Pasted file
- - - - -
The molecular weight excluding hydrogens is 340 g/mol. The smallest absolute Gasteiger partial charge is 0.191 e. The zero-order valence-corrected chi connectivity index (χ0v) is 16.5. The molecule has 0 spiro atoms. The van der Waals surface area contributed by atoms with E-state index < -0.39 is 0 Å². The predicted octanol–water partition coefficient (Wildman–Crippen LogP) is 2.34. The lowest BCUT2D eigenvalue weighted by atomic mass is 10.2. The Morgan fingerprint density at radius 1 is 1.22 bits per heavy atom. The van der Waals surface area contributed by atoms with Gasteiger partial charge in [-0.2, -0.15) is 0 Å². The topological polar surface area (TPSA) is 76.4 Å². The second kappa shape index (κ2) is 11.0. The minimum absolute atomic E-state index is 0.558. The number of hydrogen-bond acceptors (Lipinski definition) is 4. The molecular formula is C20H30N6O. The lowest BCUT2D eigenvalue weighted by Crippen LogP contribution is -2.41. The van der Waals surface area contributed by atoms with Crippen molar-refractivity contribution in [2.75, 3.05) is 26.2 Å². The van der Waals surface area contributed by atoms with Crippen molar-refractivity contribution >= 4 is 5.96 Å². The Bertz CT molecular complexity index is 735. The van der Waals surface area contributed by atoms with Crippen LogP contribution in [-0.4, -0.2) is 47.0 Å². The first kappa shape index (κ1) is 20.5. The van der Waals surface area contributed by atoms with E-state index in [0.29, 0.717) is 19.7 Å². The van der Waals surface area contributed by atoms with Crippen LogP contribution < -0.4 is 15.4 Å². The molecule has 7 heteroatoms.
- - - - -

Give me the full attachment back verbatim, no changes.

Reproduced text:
The molecular weight excluding hydrogens is 340 g/mol. The smallest absolute Gasteiger partial charge is 0.191 e. The zero-order valence-corrected chi connectivity index (χ0v) is 16.5. The molecule has 0 spiro atoms. The van der Waals surface area contributed by atoms with E-state index < -0.39 is 0 Å². The predicted octanol–water partition coefficient (Wildman–Crippen LogP) is 2.34. The lowest BCUT2D eigenvalue weighted by atomic mass is 10.2. The Morgan fingerprint density at radius 1 is 1.22 bits per heavy atom. The van der Waals surface area contributed by atoms with Gasteiger partial charge in [-0.2, -0.15) is 0 Å². The topological polar surface area (TPSA) is 76.4 Å². The second kappa shape index (κ2) is 11.0. The minimum absolute atomic E-state index is 0.558. The number of hydrogen-bond acceptors (Lipinski definition) is 4. The molecular formula is C20H30N6O. The lowest BCUT2D eigenvalue weighted by Crippen LogP contribution is -2.41. The van der Waals surface area contributed by atoms with Crippen molar-refractivity contribution in [2.75, 3.05) is 26.2 Å². The van der Waals surface area contributed by atoms with Crippen molar-refractivity contribution >= 4 is 5.96 Å². The Bertz CT molecular complexity index is 735. The van der Waals surface area contributed by atoms with Crippen LogP contribution in [-0.4, -0.2) is 47.0 Å². The first kappa shape index (κ1) is 20.5. The van der Waals surface area contributed by atoms with E-state index in [0.29, 0.717) is 19.7 Å². The van der Waals surface area contributed by atoms with Crippen LogP contribution < -0.4 is 15.4 Å². The molecule has 7 heteroatoms.